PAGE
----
FDA revoking emergency authorization for some covid pills

generic medication (Source: Storyblocks)

LINCOLN, Neb. (KLKN) – RelyCare Pharmacy in Lincoln has been trying to get COVID antibody pills on their shelves for months, the oral medication to help weaken COVID symptoms. But now, another obstacle is in the way.

As of this week, U.S. health regulators are saying the COVID pill from Regeneron and Eli Lilly should no longer be used because data shows it doesn’t work against the omicron variant. The FDA has now revoked emergency authorization for both of those pills.

RelyCare has specifically been following Pfizer’s pill, Paxlovid, which according to lab tests was effective against omicron. They hope to still get those pills in the coming weeks but say this is just going to slow the process down even more.

“We’re looking at a couple of different medications in pill form for the COVID, and I do think this will affect one of those pills, and maybe take one of them away from us. So if you take one away, that’s going to put a greater demand on the other one, which you can’t even get the other one yet so yeah, I think it will be disruptive to supplies,” Steve Osenbaugh, the owner of RelyCare said.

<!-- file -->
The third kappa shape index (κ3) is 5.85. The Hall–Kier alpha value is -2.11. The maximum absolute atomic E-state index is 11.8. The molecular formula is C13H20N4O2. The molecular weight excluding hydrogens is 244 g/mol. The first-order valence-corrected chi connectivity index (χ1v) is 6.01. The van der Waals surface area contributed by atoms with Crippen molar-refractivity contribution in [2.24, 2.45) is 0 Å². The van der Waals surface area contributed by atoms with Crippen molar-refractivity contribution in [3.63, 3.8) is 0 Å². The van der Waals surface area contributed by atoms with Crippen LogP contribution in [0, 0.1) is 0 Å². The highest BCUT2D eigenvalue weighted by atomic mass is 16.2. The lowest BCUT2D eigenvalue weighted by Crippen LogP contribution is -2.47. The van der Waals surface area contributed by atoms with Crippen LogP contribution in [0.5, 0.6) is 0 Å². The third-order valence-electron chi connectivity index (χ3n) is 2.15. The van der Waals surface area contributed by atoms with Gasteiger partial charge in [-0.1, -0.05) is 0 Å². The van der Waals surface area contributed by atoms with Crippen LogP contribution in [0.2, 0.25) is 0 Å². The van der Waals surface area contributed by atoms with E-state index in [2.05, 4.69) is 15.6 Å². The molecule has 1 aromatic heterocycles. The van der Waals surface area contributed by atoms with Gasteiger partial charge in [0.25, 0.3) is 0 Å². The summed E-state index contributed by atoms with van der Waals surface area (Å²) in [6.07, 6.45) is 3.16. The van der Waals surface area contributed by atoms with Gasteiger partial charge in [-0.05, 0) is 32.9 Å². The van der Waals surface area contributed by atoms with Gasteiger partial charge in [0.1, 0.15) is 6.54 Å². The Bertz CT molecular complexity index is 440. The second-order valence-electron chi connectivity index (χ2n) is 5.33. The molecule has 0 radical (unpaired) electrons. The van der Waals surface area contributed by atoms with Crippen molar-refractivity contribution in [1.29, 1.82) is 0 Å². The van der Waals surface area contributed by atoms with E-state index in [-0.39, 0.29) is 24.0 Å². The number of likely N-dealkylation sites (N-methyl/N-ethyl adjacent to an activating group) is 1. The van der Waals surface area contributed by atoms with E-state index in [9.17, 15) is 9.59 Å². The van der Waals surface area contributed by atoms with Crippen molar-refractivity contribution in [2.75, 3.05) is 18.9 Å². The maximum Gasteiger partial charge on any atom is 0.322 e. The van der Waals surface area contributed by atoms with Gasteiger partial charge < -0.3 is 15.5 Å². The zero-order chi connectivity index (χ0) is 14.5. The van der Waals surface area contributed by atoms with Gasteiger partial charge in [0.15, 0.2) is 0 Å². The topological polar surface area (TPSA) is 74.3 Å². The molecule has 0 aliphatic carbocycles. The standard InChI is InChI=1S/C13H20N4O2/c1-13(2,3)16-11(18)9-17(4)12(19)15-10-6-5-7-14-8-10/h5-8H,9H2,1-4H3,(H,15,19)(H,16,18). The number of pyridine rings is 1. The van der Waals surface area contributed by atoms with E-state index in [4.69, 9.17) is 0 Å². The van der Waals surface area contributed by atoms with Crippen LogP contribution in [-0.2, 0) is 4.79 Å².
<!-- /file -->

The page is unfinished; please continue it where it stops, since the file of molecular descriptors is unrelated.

As COVID cases dominate in Lancaster County, RelyCare is taking many calls from people asking for the COVID pill, with no clear answer to give.

“A lot of it has been more in anticipation, people again, just like masks, they would like to have them on hand just in case, or know the supply and availability is there throughout their local pharmacy if they need it,” Osenbaugh said.

Because of a lack of these pills, people are buying up the next best option to fight their COVID symptoms or simply boost up their immune system. RelyCare says their special bundle of vitamins is flying off the shelves.

“We have a pill pack, an immune booster pack, which has like selenium in it, B6, vitamin C, D3, just to help the immune system,” Osenbaugh said.

The FDA says if the Regeneron and Eli Lilly pills prove effective against future variants, the pills could potentially be reauthorized.

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